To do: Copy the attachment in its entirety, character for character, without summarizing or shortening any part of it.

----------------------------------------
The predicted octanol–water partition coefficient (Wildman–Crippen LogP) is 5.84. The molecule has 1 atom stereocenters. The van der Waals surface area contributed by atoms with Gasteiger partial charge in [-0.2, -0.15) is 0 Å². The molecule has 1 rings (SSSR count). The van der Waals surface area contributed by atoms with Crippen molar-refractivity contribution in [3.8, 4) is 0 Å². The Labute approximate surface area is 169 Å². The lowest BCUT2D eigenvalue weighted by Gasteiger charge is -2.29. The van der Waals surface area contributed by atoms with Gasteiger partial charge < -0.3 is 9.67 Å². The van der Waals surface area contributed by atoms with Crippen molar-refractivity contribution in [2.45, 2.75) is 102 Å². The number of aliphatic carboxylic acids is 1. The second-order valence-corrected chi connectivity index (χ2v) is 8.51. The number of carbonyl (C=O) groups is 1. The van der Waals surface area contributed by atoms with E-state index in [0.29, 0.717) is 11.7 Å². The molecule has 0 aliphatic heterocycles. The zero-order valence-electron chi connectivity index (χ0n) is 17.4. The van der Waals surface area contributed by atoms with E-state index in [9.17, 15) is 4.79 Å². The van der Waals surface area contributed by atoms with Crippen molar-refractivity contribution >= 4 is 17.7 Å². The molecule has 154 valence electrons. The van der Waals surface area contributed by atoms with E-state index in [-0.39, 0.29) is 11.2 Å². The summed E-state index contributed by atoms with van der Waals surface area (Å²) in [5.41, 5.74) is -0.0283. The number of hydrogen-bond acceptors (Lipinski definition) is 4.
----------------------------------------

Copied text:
The predicted octanol–water partition coefficient (Wildman–Crippen LogP) is 5.84. The molecule has 1 atom stereocenters. The van der Waals surface area contributed by atoms with Gasteiger partial charge in [-0.2, -0.15) is 0 Å². The molecule has 1 rings (SSSR count). The van der Waals surface area contributed by atoms with Crippen molar-refractivity contribution in [3.8, 4) is 0 Å². The Labute approximate surface area is 169 Å². The lowest BCUT2D eigenvalue weighted by Gasteiger charge is -2.29. The van der Waals surface area contributed by atoms with Gasteiger partial charge < -0.3 is 9.67 Å². The van der Waals surface area contributed by atoms with Crippen molar-refractivity contribution in [2.45, 2.75) is 102 Å². The number of aliphatic carboxylic acids is 1. The second-order valence-corrected chi connectivity index (χ2v) is 8.51. The number of carbonyl (C=O) groups is 1. The van der Waals surface area contributed by atoms with E-state index in [0.29, 0.717) is 11.7 Å². The molecule has 0 aliphatic heterocycles. The zero-order valence-electron chi connectivity index (χ0n) is 17.4. The van der Waals surface area contributed by atoms with E-state index in [9.17, 15) is 4.79 Å². The van der Waals surface area contributed by atoms with Crippen molar-refractivity contribution >= 4 is 17.7 Å². The molecule has 154 valence electrons. The van der Waals surface area contributed by atoms with E-state index in [-0.39, 0.29) is 11.2 Å². The summed E-state index contributed by atoms with van der Waals surface area (Å²) in [5.41, 5.74) is -0.0283. The number of hydrogen-bond acceptors (Lipinski definition) is 4.